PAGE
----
Congenital pulmonary venolobar syndrome
Congenital pulmonary venolobar syndrome is a condition comprised of a rare group of cardiac and pulmonary congenital abnormalities occurring variably in combination. The abnormalities include:
anomalous pulmonary venous drainage
- particularly scimitar syndrome with hypogenic right lung
- pulmonary sequestration with systemic pulmonary vascular supply
- horseshoe lung
- can present with shortness and breath and exercise intolerance due to the degree of left to right cardiopulmonary shunt causing pulmonary hypertension with right heart failure
- recurent pulmonary infection/ lower lobe pneumonia and / or haemoptysis due to sequestration
- frequently asymptomatic, picked up incidentally on plain chest radiograph or echocardiography
- anomalous pulmonary venous drainage, including scimitar syndrome
- sinus venosus type atrial septal defect; which contributes to left to right shunting, leading to pulmonary hypertension, right heart dilation, right ventricular hypertrophy and failure.
Nonspecific and may show:
- an enlarged right heart
- small right hemithorax with mediastinal shift to the right
- right sided scimitar vein
- recurrent lower lobe consolidation
- right ventricular dilation and hypertrophy
- anomolous pulmonary veins, eg. Scimitar, left vertical vein
- sequestration with systemic arterial supply from upper abdominal aorta, coeliac trunk or SMA.
- small right lung with mediastinal shift to right.
- horseshoe lung - right lung extends posterior to the heart, contiguous with the left lung.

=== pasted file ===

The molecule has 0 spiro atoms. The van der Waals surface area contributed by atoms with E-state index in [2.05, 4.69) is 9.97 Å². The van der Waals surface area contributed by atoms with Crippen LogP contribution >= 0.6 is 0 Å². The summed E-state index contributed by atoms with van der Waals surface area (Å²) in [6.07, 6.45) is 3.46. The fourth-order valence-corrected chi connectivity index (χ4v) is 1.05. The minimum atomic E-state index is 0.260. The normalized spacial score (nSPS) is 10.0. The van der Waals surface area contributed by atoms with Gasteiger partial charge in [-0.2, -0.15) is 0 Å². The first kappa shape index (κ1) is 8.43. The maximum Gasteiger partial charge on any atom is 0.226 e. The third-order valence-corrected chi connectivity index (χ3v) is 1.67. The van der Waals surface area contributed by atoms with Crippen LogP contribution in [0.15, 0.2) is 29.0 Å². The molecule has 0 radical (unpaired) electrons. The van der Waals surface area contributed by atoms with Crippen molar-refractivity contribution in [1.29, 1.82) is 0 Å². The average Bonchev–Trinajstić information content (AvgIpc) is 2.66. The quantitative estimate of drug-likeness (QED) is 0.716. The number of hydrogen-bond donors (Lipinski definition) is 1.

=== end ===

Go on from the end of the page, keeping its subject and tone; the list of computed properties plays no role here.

- can confirm anomalous pulmonary venous drainage
- can identify any further congenital heart abnormalities eg. Sinus venosus ASD
- can measure the degree of left to right shunt via phase contrast flow volumes
- quantitation of right ventricular volumes and systolic function.
- identify systemic pulmonary arterial supply with differential pulmonary perfusion
Identification of the systemic arterial supply to the lung in these patients is important in the context of planning for surgical repair of the anomalous venous drainage, in order to avoid injury and bleeding from this vessel.
Treatment and prognosis
- in patients with a large left to right shunt, at risk of developing pulmonary hypertension and right heart failure, corrective surgery is a consideration.
- surgical resection of the sequestration in cases of recurrent haemoptysis and/ or infection.
- conservative management with serial cMRI to monitor right heart progress.
History and etymology
The term was initially coined by Dr Benjamin Felson.
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- 2. Goodman LR. Felson's Principles of Chest Roentgenology Text with CD-ROM. Saunders. ISBN:1416029230. Read it at Google Books - Find it at Amazon
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